A state election report reveals a few thousand Oklahoma ballots received by county election offices did not count in last month’s primary election.
According to the report, more than 3.5% of mail-in ballots didn’t count in Oklahoma’s June primary election, an issue that could worsen with many more ballots expected to flood the postal service in November.
The absentee rejection summary shows 3,614 ballots were thrown out. Of those, more than 2,300 were not received by 7 p.m. on election day.
National experts said ballot tardiness may be a growing problem as more and more Americans vote by mail amid the coronavirus pandemic.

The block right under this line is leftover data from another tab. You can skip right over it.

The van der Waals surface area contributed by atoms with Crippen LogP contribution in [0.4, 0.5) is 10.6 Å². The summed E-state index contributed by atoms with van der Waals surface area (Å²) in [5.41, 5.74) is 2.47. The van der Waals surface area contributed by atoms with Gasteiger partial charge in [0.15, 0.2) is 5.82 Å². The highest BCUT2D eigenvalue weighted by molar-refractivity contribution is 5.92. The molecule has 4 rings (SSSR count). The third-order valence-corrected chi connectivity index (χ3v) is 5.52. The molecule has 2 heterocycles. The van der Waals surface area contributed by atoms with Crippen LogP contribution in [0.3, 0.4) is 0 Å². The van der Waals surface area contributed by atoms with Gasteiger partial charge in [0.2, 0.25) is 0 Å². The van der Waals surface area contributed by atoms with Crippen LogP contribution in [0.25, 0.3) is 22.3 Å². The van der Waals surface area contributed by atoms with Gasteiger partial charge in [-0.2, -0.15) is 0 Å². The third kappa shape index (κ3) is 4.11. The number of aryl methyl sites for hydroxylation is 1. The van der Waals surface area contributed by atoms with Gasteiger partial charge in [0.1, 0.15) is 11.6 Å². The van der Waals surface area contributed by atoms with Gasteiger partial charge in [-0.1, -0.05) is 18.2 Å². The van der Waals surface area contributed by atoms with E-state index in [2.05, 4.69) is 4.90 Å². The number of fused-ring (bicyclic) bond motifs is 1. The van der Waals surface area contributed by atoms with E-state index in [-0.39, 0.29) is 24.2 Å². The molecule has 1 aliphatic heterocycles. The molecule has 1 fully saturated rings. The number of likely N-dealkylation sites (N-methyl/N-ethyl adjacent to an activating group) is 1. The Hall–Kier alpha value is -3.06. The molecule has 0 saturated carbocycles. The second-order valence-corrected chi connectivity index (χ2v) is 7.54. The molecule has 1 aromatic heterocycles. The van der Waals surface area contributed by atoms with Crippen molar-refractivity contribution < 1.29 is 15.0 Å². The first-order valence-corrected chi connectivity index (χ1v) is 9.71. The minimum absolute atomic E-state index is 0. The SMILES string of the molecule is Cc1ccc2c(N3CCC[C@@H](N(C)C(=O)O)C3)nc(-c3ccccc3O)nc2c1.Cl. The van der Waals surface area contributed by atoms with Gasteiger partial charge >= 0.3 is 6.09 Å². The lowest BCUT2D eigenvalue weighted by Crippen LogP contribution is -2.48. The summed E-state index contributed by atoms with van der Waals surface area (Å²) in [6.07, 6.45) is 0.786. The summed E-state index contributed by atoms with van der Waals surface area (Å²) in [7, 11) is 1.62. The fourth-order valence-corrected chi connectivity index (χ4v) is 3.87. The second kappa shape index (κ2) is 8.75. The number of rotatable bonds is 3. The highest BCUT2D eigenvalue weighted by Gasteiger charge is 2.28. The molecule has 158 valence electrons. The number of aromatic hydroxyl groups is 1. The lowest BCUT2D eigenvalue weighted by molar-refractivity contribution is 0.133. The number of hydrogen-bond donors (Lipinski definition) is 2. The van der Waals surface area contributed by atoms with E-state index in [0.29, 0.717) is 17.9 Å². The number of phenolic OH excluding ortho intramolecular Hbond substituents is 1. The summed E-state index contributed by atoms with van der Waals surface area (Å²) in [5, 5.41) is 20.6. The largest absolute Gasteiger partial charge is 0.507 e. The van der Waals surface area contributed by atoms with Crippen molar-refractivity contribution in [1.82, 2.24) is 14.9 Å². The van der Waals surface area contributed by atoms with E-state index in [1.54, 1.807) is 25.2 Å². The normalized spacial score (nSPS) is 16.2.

“We're going to see somewhere between probably 80- and 100-million voters receiving their ballot that way,” said Tammy Patrick, senior adviser for elections with the organization Democracy Fund.
The U.S. Postal Service recommends voters mail their return ballots at least one week prior to the due date.
But nearly half of all states, including Oklahoma, still allow voters to request ballots less than a week before the election.
The state election board said turning a ballot in late is one of the most common reasons a mail in ballot doesn’t get counted.